Columbus geared up for breast cancer awareness by turning ‘Pink’.
75% of the money raised locally by Komen Columbus stays in its 23-county service area and is used to conduct breast cancer education, screening and treatment programs. The remaining 25% goes to the Susan G. Komen for the Cure to fund national breast cancer research programs. This year, more than 30 grants were awarded locally to help provide breast health programming for more than 85,000 women, ages 15 and older, in 21 counties. Komen Columbus has raised nearly $11 million since it began in 1993.
In 2008, Susan G. Komen for the Cure celebrates the 25th anniversary of the Komen Race for the Cure, the largest series of 5K runs/fitness walks in the world, with well over 1 million participants since 2005. Columbus is one of the 10th largest Komen races in the world. This year over 40,000 participants woke up early to make their voices and those of their loved ones heard.
The weather was calling for a rainy day. Instead, the Cranes relished the beautiful sun.
Breast cancer is one of the most common cancers among women in the United States. It is the most frequently diagnosed cancer among nearly every racial and ethnic group. Race is not considered a factor that might increase a woman’s chance of getting breast cancer. However, the rates of developing and dying from the disease differ among ethnic groups.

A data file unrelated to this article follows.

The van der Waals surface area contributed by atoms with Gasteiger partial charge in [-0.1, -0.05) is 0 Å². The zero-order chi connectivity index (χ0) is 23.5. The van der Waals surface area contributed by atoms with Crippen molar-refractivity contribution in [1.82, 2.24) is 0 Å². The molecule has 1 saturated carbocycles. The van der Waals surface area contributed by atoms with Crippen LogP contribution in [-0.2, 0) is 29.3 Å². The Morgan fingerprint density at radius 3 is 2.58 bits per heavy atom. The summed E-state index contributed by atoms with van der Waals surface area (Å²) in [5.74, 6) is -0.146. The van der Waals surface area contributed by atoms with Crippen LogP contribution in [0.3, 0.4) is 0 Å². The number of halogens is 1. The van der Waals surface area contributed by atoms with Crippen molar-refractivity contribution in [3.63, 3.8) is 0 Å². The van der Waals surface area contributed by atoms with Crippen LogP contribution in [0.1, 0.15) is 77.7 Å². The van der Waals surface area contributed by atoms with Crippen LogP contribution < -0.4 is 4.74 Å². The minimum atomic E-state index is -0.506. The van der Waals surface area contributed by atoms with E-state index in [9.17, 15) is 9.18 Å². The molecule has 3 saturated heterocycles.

The sheer numbers of people that attended were a bit daunting at first, but the Cranes jumped right in and became a part of the masses
Early detection is key to survival. If breast cancer is found and diagnosed while still confined to the breast, the 5-year survival rate is more than 90 percent. Timely screening mammograms could prevent 15 to 30 percent of all deaths from breast cancer in women over age 40.
● Except for skin cancers, breast cancer is the most frequently diagnosed cancer among women.
● Breast cancer is second only to lung cancer in cancer deaths among women. ● An estimated 40,480 women will die from breast cancer in 2008.
Along the way walkers and runners had plenty of support and entertainment to spur them on. Amongst the musicians was the OSU brass band.
● An estimated 1,990 new cases (1 percent of all breast cancers) of breast cancer will be diagnosed in men in 2008. ● An estimated 450 men will die from breast cancer in 2008.
We walked in honor of those that have gone before: Heather Lee Beront Hoff January 22, 2007
● One woman is diagnosed with breast cancer every three minutes, and one woman will die of breast cancer every 13 minutes in the United States.
We walked in celebration for those that have survived. Diane Scott Kathy Scott Shirley Willis
● An estimated 182,460 new cases of invasive breast cancer are expected to occur among women in the United States during 2008.
This year there were many sponsors, vendors and supporters. Every mile was marked and as each was reached you could hear people cheering the walkers and runners on.
● Breast cancer death rates have been decreasing since 1990. Decline in mortality likely due to improvements in treatment and early detection
When we turned the last mile we could hear the roar of the engines as our local Harley Riders showed their support.
● In addition to invasive breast cancer, 67,770 new cases of in situ breast cancer are expected to occur among women during 2008. Of these, about 85 percent will be ductal carcinoma in situ.
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